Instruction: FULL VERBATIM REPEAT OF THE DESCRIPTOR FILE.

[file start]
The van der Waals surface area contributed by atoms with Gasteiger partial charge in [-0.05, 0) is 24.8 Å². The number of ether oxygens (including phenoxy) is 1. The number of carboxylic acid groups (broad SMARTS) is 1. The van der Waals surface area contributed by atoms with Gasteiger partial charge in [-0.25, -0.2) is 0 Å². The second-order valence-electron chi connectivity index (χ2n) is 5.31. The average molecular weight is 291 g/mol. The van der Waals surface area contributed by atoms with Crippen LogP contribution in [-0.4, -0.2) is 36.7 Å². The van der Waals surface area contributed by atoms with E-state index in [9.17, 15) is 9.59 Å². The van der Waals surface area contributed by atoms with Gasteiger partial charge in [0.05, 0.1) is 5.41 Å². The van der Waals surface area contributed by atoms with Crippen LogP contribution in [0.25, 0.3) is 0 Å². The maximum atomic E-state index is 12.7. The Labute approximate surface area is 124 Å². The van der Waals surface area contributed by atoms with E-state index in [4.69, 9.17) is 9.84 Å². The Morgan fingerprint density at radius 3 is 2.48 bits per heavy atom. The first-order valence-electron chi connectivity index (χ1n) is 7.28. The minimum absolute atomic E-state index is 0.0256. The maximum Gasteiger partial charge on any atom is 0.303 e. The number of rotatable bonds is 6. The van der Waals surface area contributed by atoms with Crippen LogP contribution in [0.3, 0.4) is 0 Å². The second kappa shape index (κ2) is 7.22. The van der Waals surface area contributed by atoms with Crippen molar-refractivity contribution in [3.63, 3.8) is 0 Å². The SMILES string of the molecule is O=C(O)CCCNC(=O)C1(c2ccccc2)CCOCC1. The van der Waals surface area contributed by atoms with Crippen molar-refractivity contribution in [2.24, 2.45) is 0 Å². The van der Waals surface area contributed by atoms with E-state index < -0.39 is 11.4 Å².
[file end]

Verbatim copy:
The van der Waals surface area contributed by atoms with Gasteiger partial charge in [-0.05, 0) is 24.8 Å². The number of ether oxygens (including phenoxy) is 1. The number of carboxylic acid groups (broad SMARTS) is 1. The van der Waals surface area contributed by atoms with Gasteiger partial charge in [-0.25, -0.2) is 0 Å². The second-order valence-electron chi connectivity index (χ2n) is 5.31. The average molecular weight is 291 g/mol. The van der Waals surface area contributed by atoms with Crippen LogP contribution in [-0.4, -0.2) is 36.7 Å². The van der Waals surface area contributed by atoms with E-state index in [9.17, 15) is 9.59 Å². The van der Waals surface area contributed by atoms with Gasteiger partial charge in [0.05, 0.1) is 5.41 Å². The van der Waals surface area contributed by atoms with Crippen LogP contribution in [0.25, 0.3) is 0 Å². The maximum atomic E-state index is 12.7. The Labute approximate surface area is 124 Å². The van der Waals surface area contributed by atoms with E-state index in [4.69, 9.17) is 9.84 Å². The Morgan fingerprint density at radius 3 is 2.48 bits per heavy atom. The first-order valence-electron chi connectivity index (χ1n) is 7.28. The minimum absolute atomic E-state index is 0.0256. The maximum Gasteiger partial charge on any atom is 0.303 e. The number of rotatable bonds is 6. The van der Waals surface area contributed by atoms with Crippen LogP contribution in [0.3, 0.4) is 0 Å². The second kappa shape index (κ2) is 7.22. The van der Waals surface area contributed by atoms with Crippen molar-refractivity contribution in [3.63, 3.8) is 0 Å². The SMILES string of the molecule is O=C(O)CCCNC(=O)C1(c2ccccc2)CCOCC1. The van der Waals surface area contributed by atoms with Crippen molar-refractivity contribution in [2.24, 2.45) is 0 Å². The van der Waals surface area contributed by atoms with E-state index < -0.39 is 11.4 Å².